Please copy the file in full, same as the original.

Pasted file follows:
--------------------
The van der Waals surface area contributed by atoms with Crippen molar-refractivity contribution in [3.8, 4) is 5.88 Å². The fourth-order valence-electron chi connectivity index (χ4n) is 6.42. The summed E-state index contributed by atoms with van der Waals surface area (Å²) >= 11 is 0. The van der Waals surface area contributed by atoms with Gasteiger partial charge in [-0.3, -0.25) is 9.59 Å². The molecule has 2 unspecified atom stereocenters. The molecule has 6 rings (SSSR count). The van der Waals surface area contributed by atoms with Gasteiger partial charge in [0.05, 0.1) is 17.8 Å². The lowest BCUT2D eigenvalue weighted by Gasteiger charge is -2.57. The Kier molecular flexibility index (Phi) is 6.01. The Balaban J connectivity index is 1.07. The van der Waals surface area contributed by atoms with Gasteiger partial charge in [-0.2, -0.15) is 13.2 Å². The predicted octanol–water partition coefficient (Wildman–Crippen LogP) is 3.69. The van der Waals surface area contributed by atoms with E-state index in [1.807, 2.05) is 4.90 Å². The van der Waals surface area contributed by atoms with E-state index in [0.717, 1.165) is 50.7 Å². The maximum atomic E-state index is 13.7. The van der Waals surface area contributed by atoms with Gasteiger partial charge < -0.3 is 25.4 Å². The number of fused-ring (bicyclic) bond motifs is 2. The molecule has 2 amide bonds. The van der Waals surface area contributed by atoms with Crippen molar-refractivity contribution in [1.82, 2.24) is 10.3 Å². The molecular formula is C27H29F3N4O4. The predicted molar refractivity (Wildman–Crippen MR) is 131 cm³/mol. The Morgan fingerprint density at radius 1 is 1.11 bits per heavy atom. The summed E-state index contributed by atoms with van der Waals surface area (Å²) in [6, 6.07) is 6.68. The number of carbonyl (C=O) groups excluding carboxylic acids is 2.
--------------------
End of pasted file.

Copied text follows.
The van der Waals surface area contributed by atoms with Crippen molar-refractivity contribution in [3.8, 4) is 5.88 Å². The fourth-order valence-electron chi connectivity index (χ4n) is 6.42. The summed E-state index contributed by atoms with van der Waals surface area (Å²) >= 11 is 0. The van der Waals surface area contributed by atoms with Gasteiger partial charge in [-0.3, -0.25) is 9.59 Å². The molecule has 2 unspecified atom stereocenters. The molecule has 6 rings (SSSR count). The van der Waals surface area contributed by atoms with Gasteiger partial charge in [0.05, 0.1) is 17.8 Å². The lowest BCUT2D eigenvalue weighted by Gasteiger charge is -2.57. The Kier molecular flexibility index (Phi) is 6.01. The Balaban J connectivity index is 1.07. The van der Waals surface area contributed by atoms with Gasteiger partial charge in [-0.2, -0.15) is 13.2 Å². The predicted octanol–water partition coefficient (Wildman–Crippen LogP) is 3.69. The van der Waals surface area contributed by atoms with E-state index in [1.807, 2.05) is 4.90 Å². The van der Waals surface area contributed by atoms with E-state index in [0.717, 1.165) is 50.7 Å². The maximum atomic E-state index is 13.7. The van der Waals surface area contributed by atoms with Gasteiger partial charge < -0.3 is 25.4 Å². The number of fused-ring (bicyclic) bond motifs is 2. The molecule has 2 amide bonds. The van der Waals surface area contributed by atoms with Crippen molar-refractivity contribution in [1.82, 2.24) is 10.3 Å². The molecular formula is C27H29F3N4O4. The predicted molar refractivity (Wildman–Crippen MR) is 131 cm³/mol. The Morgan fingerprint density at radius 1 is 1.11 bits per heavy atom. The summed E-state index contributed by atoms with van der Waals surface area (Å²) in [6, 6.07) is 6.68. The number of carbonyl (C=O) groups excluding carboxylic acids is 2.